Statistical analysis was performed using SPSS Statistics (version 20) and Minitab 17. Statistical analysis was carried out for each task (number memory, verbal memory, visual memory, reaction time task, auditory task, and word-pair learning) including mood and sleep scales. General linear modelling (repeated measure r-ANOVA) was used to find a significant difference between mean values as shown in Table 1 and Table 2. Following factors were used in the analysis:

  1. Screen (LED screen, blue light filter screen)
  2. Time of the day (T1, T2, T3, T4, T5)
  3. EEG derivations (Fz, Cz, Pz, Oz)
  4. Cognitive tasks (Task1, Task2)
                  Analysis of variance (Factor-Screen)
Variable KSS VAMS Sustained attention Number memory Verbal memory Visual memory
F-value F1,60 = 4.43 F1,68 = 4.08 F1,24 = 4.62 F1,12 = 5.52 F1,24 = 4.97 F1,12 = 4.76
P- value P = 0.040 P = 0.047 P = 0.042 P = 0.037 P = 0.035 P = 0.049

Table 1. Analysis of variance of cognitive tasks, karolinska sleepiness scale, and visual analogue mood scale


Analysis of variance (EEG)
Variable Screen Channel Channel × Screen Time × Screen
F-value F1,240 = 4.36 F3,240 = 11.60 F3,240 = 3.12 F4,240 = 3.69
P- value P =0.038 P <0.001 P =0.027 P =0.006

Table 2. Analysis of variance of EEG (factors and interactions)



The Karolinska sleepiness scale was rated hourly and further analyzed by repeated measure anova showed a significant effect for “screen” (F1, 60= 4.43; P = 0.040), as represented in Table 1 but, no significance for the time or interaction time versus screen. KSS mean score after first cognitive task (14:20 hour) was similar for both the screens, but after second cognitive task (16:20 hours) it varied. From Fig 3 it wasclear that participants who performed on LED screen were more alert throughout the study as compared to participants who performed in front of a blue light filter screen.

Figure 3: Graphical representation of subjective sleepiness.

Mood ratings were also taken at the same time intervals as KSS. The mood scale versus screen showed a significant effect for factor “screen” (F1, 68 = 4.08; P = 0.0470). It acknowledged more unpleasantness in participants who were subjected to LED screen interface as compared to blue light filter interface. No significant effect was revealed for interaction screen versus time. It was clearly seen in Fig 4 that mood of participantsexposed to blue light filter is much more pleasant than LED screen participants.

Figure 4: Graphical representation of VAMS for two screen interfaces.

For EEG power density analysis, multi-factors; derivations, screen interface, time with multi-levels were tested using general linear modelling. Significant values were observed for factors, derivation (F3, 240= 11.60; P < 0.001), screen (F1, 240 = 4.36; P = 0.38) and interactions, derivation versus screen (F3, 240 = 3.12; P <0.03) and time versus screen (F4, 240= 3.69; P = 0.006), data revealed in Table 2. Results showed that EEG delta-theta activity was more prominent in frontal region compared to others, as shown in Fig 5.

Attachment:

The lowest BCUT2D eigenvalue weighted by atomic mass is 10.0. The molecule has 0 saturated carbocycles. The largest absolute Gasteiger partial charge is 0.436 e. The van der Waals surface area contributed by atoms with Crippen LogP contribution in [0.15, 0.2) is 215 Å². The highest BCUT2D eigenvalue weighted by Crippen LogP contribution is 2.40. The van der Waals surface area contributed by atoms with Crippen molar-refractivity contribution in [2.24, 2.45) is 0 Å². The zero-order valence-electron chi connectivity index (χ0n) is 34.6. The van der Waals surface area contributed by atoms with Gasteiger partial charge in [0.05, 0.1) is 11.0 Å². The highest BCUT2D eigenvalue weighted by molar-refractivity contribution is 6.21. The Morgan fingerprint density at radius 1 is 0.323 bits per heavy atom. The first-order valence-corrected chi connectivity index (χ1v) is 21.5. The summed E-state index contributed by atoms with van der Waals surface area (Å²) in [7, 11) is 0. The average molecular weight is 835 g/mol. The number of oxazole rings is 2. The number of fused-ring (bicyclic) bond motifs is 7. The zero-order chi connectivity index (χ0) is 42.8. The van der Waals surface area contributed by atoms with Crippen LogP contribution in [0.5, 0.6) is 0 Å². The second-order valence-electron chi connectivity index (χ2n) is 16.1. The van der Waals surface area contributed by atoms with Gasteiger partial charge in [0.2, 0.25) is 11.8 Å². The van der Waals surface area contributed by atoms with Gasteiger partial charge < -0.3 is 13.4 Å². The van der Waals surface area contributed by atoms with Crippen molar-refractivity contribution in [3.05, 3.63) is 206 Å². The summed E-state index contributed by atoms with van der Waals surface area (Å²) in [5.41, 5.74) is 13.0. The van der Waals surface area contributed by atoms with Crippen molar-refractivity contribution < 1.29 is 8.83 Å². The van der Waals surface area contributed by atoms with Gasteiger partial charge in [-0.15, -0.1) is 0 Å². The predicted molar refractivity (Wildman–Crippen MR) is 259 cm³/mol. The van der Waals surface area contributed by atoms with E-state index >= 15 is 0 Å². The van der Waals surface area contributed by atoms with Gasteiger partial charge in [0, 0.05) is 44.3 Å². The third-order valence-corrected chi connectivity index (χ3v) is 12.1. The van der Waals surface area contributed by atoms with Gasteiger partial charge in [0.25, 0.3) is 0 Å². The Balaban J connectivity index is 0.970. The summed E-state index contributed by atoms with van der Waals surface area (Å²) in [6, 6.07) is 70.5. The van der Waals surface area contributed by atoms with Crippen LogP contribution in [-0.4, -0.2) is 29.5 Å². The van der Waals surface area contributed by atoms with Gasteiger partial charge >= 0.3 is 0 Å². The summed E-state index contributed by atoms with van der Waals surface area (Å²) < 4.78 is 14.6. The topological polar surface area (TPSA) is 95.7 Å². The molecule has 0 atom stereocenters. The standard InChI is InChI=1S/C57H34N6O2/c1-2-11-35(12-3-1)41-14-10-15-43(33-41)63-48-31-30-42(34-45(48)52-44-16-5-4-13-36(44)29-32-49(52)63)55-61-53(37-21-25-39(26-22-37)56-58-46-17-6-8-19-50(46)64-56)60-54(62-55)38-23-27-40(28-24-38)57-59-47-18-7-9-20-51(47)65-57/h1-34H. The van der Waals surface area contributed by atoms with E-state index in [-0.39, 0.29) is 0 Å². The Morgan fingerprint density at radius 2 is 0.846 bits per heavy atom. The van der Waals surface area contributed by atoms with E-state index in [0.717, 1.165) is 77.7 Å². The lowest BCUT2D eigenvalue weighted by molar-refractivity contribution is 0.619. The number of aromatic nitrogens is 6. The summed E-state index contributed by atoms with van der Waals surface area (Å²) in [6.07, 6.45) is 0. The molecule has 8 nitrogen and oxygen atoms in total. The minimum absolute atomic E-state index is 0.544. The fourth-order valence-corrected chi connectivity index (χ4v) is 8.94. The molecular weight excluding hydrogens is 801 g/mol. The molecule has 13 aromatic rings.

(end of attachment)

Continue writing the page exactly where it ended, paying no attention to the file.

Figure 5: Graphical representation of EEG channels at different times of the day.

Further analysis of the frontal region (Fz versus screen, time) revealed significant value for faster screen (F1, 60= 5.10; P = 0.028,). From Fig 6 it was clear that EEG power increased only for blue light filter participants and attenuated for LED screen users except at 14:15 hours where blue light filter participants were more alert after their first cognitive task. But after second cognitive task at 16:15 hours EEG power dropped for blue light filter participants.

Figure 6: EEG power mean values of seven participants for two screen interfaces

Number memory task (marked as working memory) did not reveal any significant difference in time of the day, therefore, tasks were independently compared to factor screen which revealed significant differencesin screen (F1, 12= 5.52; P = 0.037). From Fig 7 it is clear that, in first task, participants subjected to blue light filter screen scored much better than LED screen participants. But performance of participants who were exposed to the LED screen increased with time and they scored more than blue light filter participants in the second task.

Figure 7: Mean plot of number memory task for LED and blue light filter screen.

Verbal memory task didn’t yield differences in factor time and interaction of time and screen, but it yielded tendency for screen (F 1, 24 = 4.97; P = 0.037). Verbal memory performance gradually decreased for both the screens, but scores of blue light filter screen was higher than LED screen throughout the tasks. The difference in scores for both screen interfaces can be seen in Fig 8.

Figure 8: Verbal memory mean score plot for two screen interfaces

Sustained attention shown in Fig 9 indicates that reaction time significantly increased for participants who were subjected to blue light filter screen. For general linear model, (reaction time versus screen, task) factor screen revealed (F1, 24= 4.62; P = 0.042), as illustrated in Table 1. Task versus reaction time did not suggest any significance. While when tested with one-way ANOVA (reaction time vs screen) revealed significance for screen (F1, 26= 4.86; P = 0.037).Figure 9: Mean reaction time plot of two screen interfaces